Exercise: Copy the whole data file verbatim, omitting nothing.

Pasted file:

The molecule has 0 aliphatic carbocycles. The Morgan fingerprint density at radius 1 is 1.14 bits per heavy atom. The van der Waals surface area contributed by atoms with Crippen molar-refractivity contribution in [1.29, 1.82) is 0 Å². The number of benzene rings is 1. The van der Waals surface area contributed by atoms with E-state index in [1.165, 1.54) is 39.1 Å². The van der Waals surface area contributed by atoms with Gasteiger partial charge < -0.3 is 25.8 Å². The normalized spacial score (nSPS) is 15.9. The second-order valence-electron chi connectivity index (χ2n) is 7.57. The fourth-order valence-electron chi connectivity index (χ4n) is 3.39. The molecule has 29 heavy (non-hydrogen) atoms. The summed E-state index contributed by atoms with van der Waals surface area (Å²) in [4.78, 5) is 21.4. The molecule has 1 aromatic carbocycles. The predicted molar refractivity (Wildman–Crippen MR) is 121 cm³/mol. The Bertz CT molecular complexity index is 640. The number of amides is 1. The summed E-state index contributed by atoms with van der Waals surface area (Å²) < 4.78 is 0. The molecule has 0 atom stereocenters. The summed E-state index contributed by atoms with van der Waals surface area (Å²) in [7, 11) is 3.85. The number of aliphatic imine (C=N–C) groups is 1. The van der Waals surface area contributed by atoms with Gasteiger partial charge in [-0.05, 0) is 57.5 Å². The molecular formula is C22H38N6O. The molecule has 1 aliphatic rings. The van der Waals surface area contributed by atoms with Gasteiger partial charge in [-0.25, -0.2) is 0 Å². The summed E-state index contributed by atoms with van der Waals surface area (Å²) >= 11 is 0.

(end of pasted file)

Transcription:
The molecule has 0 aliphatic carbocycles. The Morgan fingerprint density at radius 1 is 1.14 bits per heavy atom. The van der Waals surface area contributed by atoms with Crippen molar-refractivity contribution in [1.29, 1.82) is 0 Å². The number of benzene rings is 1. The van der Waals surface area contributed by atoms with E-state index in [1.165, 1.54) is 39.1 Å². The van der Waals surface area contributed by atoms with Gasteiger partial charge < -0.3 is 25.8 Å². The normalized spacial score (nSPS) is 15.9. The second-order valence-electron chi connectivity index (χ2n) is 7.57. The fourth-order valence-electron chi connectivity index (χ4n) is 3.39. The molecule has 29 heavy (non-hydrogen) atoms. The summed E-state index contributed by atoms with van der Waals surface area (Å²) in [4.78, 5) is 21.4. The molecule has 1 aromatic carbocycles. The predicted molar refractivity (Wildman–Crippen MR) is 121 cm³/mol. The Bertz CT molecular complexity index is 640. The number of amides is 1. The summed E-state index contributed by atoms with van der Waals surface area (Å²) < 4.78 is 0. The molecule has 0 atom stereocenters. The summed E-state index contributed by atoms with van der Waals surface area (Å²) in [7, 11) is 3.85. The number of aliphatic imine (C=N–C) groups is 1. The van der Waals surface area contributed by atoms with Gasteiger partial charge in [-0.05, 0) is 57.5 Å². The molecular formula is C22H38N6O. The molecule has 1 aliphatic rings. The van der Waals surface area contributed by atoms with Gasteiger partial charge in [-0.25, -0.2) is 0 Å². The summed E-state index contributed by atoms with van der Waals surface area (Å²) >= 11 is 0.